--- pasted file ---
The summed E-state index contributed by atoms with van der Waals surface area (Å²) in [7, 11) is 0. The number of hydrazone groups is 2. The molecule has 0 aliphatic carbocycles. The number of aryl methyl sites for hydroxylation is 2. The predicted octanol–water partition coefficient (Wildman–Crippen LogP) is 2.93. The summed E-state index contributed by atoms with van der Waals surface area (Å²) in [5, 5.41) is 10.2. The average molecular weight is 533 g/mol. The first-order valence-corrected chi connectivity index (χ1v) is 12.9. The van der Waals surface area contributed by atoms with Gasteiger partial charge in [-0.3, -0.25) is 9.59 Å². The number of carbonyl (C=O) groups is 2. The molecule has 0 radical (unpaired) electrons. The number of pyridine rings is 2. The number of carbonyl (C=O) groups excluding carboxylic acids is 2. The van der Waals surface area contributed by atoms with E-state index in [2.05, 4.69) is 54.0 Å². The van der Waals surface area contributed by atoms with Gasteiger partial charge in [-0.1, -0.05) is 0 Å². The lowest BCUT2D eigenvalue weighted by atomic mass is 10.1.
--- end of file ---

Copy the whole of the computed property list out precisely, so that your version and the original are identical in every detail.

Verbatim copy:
The summed E-state index contributed by atoms with van der Waals surface area (Å²) in [7, 11) is 0. The number of hydrazone groups is 2. The molecule has 0 aliphatic carbocycles. The number of aryl methyl sites for hydroxylation is 2. The predicted octanol–water partition coefficient (Wildman–Crippen LogP) is 2.93. The summed E-state index contributed by atoms with van der Waals surface area (Å²) in [5, 5.41) is 10.2. The average molecular weight is 533 g/mol. The first-order valence-corrected chi connectivity index (χ1v) is 12.9. The van der Waals surface area contributed by atoms with Gasteiger partial charge in [-0.3, -0.25) is 9.59 Å². The number of carbonyl (C=O) groups is 2. The molecule has 0 radical (unpaired) electrons. The number of pyridine rings is 2. The number of carbonyl (C=O) groups excluding carboxylic acids is 2. The van der Waals surface area contributed by atoms with E-state index in [2.05, 4.69) is 54.0 Å². The van der Waals surface area contributed by atoms with Gasteiger partial charge in [-0.1, -0.05) is 0 Å². The lowest BCUT2D eigenvalue weighted by atomic mass is 10.1.